The Broadway District sits on the west bank of the Fox River in Green Bay. As a riverfront location, the area has long been a center of commerce, whether for the fur trade, lumber, paper or, today, as a hive for small businesses and entrepreneurs. However, this transition was not without difficulty, as the 1980s saw the district become a high-crime area defined by disrepair and vacancy. In 1995, a group of persistent local merchants, neighbors and community leaders launched a Main Street organization to reclaim the street. Some early triumphs included a new streetscape, a partnership with local police, and creation of a supportive small business and live-work environment. As of 2009, the district had already achieved success, with the renovation of 91 properties and development of four new infill projects. Progress has continued since that time, with the addition of new residential opportunities and further reduction in storefront vacancies. The most notable change is the conversion of a former train depot and later an adjacent vegetable processing facility into the Titletown Brewery, restaurant, tap room and event center. Over its entire tenure, the district has had a net gain of 171 new businesses that employ more than 1,600 individuals, and has attracted just shy of $69 million in private investment to improve 167 buildings. With 45 statewide awards, the district is the ‘winningest’ community in the state, and is well-known for innovative adaptive reuse projects and regionally significant marketing and event initiatives that bring thousands to shop, dine and stroll during annual events such as the Winter Wine Walk and Wednesday and Saturday farmers’ markets.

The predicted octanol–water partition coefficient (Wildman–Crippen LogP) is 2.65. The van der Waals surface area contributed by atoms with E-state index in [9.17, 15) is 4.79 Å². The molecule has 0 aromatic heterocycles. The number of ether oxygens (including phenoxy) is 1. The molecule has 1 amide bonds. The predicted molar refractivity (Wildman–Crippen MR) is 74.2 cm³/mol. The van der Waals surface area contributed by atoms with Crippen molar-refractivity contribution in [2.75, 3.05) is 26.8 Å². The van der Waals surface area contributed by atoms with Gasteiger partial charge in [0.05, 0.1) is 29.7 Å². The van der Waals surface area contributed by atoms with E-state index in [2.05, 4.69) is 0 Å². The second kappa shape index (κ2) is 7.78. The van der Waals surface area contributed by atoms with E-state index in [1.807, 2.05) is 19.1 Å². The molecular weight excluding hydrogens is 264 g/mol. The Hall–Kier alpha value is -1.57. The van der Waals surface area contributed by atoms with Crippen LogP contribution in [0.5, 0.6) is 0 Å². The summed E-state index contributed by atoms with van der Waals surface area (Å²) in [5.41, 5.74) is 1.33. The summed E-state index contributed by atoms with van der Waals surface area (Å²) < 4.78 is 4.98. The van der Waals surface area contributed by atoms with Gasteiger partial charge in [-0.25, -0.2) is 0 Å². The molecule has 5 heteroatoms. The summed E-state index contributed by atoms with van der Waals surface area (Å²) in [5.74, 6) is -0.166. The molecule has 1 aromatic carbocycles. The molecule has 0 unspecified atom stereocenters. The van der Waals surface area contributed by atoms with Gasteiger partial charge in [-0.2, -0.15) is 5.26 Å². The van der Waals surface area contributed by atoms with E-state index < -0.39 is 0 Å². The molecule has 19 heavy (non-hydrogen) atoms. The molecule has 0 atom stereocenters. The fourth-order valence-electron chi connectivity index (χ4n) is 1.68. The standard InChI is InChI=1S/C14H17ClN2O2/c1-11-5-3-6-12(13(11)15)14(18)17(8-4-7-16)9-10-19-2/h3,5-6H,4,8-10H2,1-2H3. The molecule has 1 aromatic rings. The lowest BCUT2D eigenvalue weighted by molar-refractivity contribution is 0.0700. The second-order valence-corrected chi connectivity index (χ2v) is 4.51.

WEDC contributed $10,750 toward Watertown’s $50,000 downtown planning effort. Since completing this plan, Watertown has been able to attract a private investor to acquire and redevelop a downtown anchor that has been vacant for 15 years, and is also establishing a municipal loan fund to address upper-floor vacancy issues identified in the planning process. Planning is also under way for a library expansion, and the city is working to acquire properties and recruit a downtown hotel to meet additional identified demand.
WEDC contributed $425,000 toward the $4.5 million redevelopment of the former Larsen Cannery along the Fox River. The site will be home to an upscale office, retail and residential development ultimately incorporating $25 million in private investment.